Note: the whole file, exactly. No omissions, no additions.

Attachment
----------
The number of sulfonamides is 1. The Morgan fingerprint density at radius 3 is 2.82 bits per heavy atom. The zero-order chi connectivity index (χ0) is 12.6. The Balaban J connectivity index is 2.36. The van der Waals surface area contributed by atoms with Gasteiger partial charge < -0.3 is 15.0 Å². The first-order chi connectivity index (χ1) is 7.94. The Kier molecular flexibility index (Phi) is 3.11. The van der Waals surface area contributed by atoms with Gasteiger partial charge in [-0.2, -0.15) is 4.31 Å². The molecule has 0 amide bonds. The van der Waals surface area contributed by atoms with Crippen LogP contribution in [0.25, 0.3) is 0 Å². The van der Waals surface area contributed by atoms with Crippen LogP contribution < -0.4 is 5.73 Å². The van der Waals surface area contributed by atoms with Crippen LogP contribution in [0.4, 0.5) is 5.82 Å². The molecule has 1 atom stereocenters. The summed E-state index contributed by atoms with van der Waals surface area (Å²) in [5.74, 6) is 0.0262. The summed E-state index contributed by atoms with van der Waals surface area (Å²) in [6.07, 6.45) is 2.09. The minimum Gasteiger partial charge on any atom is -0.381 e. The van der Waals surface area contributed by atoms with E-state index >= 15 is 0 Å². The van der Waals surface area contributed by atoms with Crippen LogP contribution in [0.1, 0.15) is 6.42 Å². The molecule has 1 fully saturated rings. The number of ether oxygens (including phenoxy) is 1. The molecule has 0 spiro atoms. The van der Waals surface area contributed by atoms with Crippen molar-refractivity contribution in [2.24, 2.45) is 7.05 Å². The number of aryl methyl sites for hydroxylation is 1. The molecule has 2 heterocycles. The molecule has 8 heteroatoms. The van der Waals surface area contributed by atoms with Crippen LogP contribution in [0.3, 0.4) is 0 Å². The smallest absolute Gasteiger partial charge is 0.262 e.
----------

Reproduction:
The number of sulfonamides is 1. The Morgan fingerprint density at radius 3 is 2.82 bits per heavy atom. The zero-order chi connectivity index (χ0) is 12.6. The Balaban J connectivity index is 2.36. The van der Waals surface area contributed by atoms with Gasteiger partial charge < -0.3 is 15.0 Å². The first-order chi connectivity index (χ1) is 7.94. The Kier molecular flexibility index (Phi) is 3.11. The van der Waals surface area contributed by atoms with Gasteiger partial charge in [-0.2, -0.15) is 4.31 Å². The molecule has 0 amide bonds. The van der Waals surface area contributed by atoms with Crippen LogP contribution in [0.25, 0.3) is 0 Å². The van der Waals surface area contributed by atoms with Crippen LogP contribution < -0.4 is 5.73 Å². The van der Waals surface area contributed by atoms with Crippen LogP contribution in [0.4, 0.5) is 5.82 Å². The molecule has 1 atom stereocenters. The summed E-state index contributed by atoms with van der Waals surface area (Å²) in [5.74, 6) is 0.0262. The summed E-state index contributed by atoms with van der Waals surface area (Å²) in [6.07, 6.45) is 2.09. The minimum Gasteiger partial charge on any atom is -0.381 e. The van der Waals surface area contributed by atoms with E-state index >= 15 is 0 Å². The van der Waals surface area contributed by atoms with Crippen LogP contribution in [0.1, 0.15) is 6.42 Å². The molecule has 1 fully saturated rings. The number of ether oxygens (including phenoxy) is 1. The molecule has 0 spiro atoms. The van der Waals surface area contributed by atoms with Crippen molar-refractivity contribution in [2.24, 2.45) is 7.05 Å². The number of aryl methyl sites for hydroxylation is 1. The molecule has 2 heterocycles. The molecule has 8 heteroatoms. The van der Waals surface area contributed by atoms with Crippen LogP contribution in [0.3, 0.4) is 0 Å². The smallest absolute Gasteiger partial charge is 0.262 e.